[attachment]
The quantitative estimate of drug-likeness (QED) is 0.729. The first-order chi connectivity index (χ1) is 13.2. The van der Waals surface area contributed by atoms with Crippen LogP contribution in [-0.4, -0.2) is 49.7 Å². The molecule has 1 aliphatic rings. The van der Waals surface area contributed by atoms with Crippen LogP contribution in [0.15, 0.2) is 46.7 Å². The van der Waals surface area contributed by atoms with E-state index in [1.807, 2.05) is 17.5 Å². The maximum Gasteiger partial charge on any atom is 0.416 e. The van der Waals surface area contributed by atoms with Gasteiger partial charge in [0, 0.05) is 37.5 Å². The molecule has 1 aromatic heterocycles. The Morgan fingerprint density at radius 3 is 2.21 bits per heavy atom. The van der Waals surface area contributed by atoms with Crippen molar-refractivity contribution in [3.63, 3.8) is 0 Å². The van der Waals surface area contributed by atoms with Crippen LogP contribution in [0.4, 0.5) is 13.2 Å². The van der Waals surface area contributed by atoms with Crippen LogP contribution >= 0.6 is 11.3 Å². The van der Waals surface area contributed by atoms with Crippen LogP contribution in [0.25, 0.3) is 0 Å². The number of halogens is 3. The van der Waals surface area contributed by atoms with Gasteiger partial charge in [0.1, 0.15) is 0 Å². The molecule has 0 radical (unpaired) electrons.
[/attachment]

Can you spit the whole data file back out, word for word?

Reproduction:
The quantitative estimate of drug-likeness (QED) is 0.729. The first-order chi connectivity index (χ1) is 13.2. The van der Waals surface area contributed by atoms with Crippen LogP contribution in [-0.4, -0.2) is 49.7 Å². The molecule has 1 aliphatic rings. The van der Waals surface area contributed by atoms with Crippen LogP contribution in [0.15, 0.2) is 46.7 Å². The van der Waals surface area contributed by atoms with E-state index in [1.807, 2.05) is 17.5 Å². The maximum Gasteiger partial charge on any atom is 0.416 e. The van der Waals surface area contributed by atoms with Gasteiger partial charge in [0, 0.05) is 37.5 Å². The molecule has 1 aromatic heterocycles. The Morgan fingerprint density at radius 3 is 2.21 bits per heavy atom. The van der Waals surface area contributed by atoms with Crippen molar-refractivity contribution in [3.63, 3.8) is 0 Å². The van der Waals surface area contributed by atoms with Crippen LogP contribution in [0.4, 0.5) is 13.2 Å². The van der Waals surface area contributed by atoms with Crippen LogP contribution >= 0.6 is 11.3 Å². The van der Waals surface area contributed by atoms with Crippen LogP contribution in [0.25, 0.3) is 0 Å². The number of halogens is 3. The van der Waals surface area contributed by atoms with Gasteiger partial charge in [0.1, 0.15) is 0 Å². The molecule has 0 radical (unpaired) electrons.